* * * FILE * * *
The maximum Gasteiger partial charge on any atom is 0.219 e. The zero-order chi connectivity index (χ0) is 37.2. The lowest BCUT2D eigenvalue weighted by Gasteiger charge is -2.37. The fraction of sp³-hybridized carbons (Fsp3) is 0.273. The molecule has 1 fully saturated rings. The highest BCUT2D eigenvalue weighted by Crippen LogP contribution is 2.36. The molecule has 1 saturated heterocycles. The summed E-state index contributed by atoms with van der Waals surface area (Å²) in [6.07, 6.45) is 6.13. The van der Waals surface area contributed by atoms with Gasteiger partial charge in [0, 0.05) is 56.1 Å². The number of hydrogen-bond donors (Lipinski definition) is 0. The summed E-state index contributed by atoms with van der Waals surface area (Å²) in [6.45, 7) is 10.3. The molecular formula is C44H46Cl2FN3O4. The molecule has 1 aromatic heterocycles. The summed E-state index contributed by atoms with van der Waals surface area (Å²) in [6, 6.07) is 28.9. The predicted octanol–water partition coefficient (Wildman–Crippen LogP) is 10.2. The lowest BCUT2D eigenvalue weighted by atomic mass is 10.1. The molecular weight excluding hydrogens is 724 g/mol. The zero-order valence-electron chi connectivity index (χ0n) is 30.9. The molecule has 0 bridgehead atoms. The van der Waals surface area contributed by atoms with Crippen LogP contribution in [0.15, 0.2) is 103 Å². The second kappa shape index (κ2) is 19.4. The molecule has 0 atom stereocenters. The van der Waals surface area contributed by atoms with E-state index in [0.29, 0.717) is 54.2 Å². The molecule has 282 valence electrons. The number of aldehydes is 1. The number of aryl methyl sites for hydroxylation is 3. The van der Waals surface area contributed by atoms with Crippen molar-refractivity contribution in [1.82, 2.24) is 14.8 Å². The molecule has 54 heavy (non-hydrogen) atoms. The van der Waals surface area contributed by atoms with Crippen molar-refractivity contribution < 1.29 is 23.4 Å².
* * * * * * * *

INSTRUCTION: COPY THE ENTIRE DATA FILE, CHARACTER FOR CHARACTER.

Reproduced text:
The maximum Gasteiger partial charge on any atom is 0.219 e. The zero-order chi connectivity index (χ0) is 37.2. The lowest BCUT2D eigenvalue weighted by Gasteiger charge is -2.37. The fraction of sp³-hybridized carbons (Fsp3) is 0.273. The molecule has 1 fully saturated rings. The highest BCUT2D eigenvalue weighted by Crippen LogP contribution is 2.36. The molecule has 1 saturated heterocycles. The summed E-state index contributed by atoms with van der Waals surface area (Å²) in [6.07, 6.45) is 6.13. The van der Waals surface area contributed by atoms with Gasteiger partial charge in [0, 0.05) is 56.1 Å². The number of hydrogen-bond donors (Lipinski definition) is 0. The summed E-state index contributed by atoms with van der Waals surface area (Å²) in [6.45, 7) is 10.3. The molecular formula is C44H46Cl2FN3O4. The molecule has 1 aromatic heterocycles. The summed E-state index contributed by atoms with van der Waals surface area (Å²) in [6, 6.07) is 28.9. The predicted octanol–water partition coefficient (Wildman–Crippen LogP) is 10.2. The lowest BCUT2D eigenvalue weighted by atomic mass is 10.1. The molecular weight excluding hydrogens is 724 g/mol. The zero-order valence-electron chi connectivity index (χ0n) is 30.9. The molecule has 0 bridgehead atoms. The van der Waals surface area contributed by atoms with Crippen LogP contribution in [0.15, 0.2) is 103 Å². The second kappa shape index (κ2) is 19.4. The molecule has 0 atom stereocenters. The van der Waals surface area contributed by atoms with E-state index in [0.29, 0.717) is 54.2 Å². The molecule has 282 valence electrons. The number of aldehydes is 1. The number of aryl methyl sites for hydroxylation is 3. The van der Waals surface area contributed by atoms with Crippen molar-refractivity contribution in [1.82, 2.24) is 14.8 Å². The molecule has 54 heavy (non-hydrogen) atoms. The van der Waals surface area contributed by atoms with Crippen molar-refractivity contribution < 1.29 is 23.4 Å².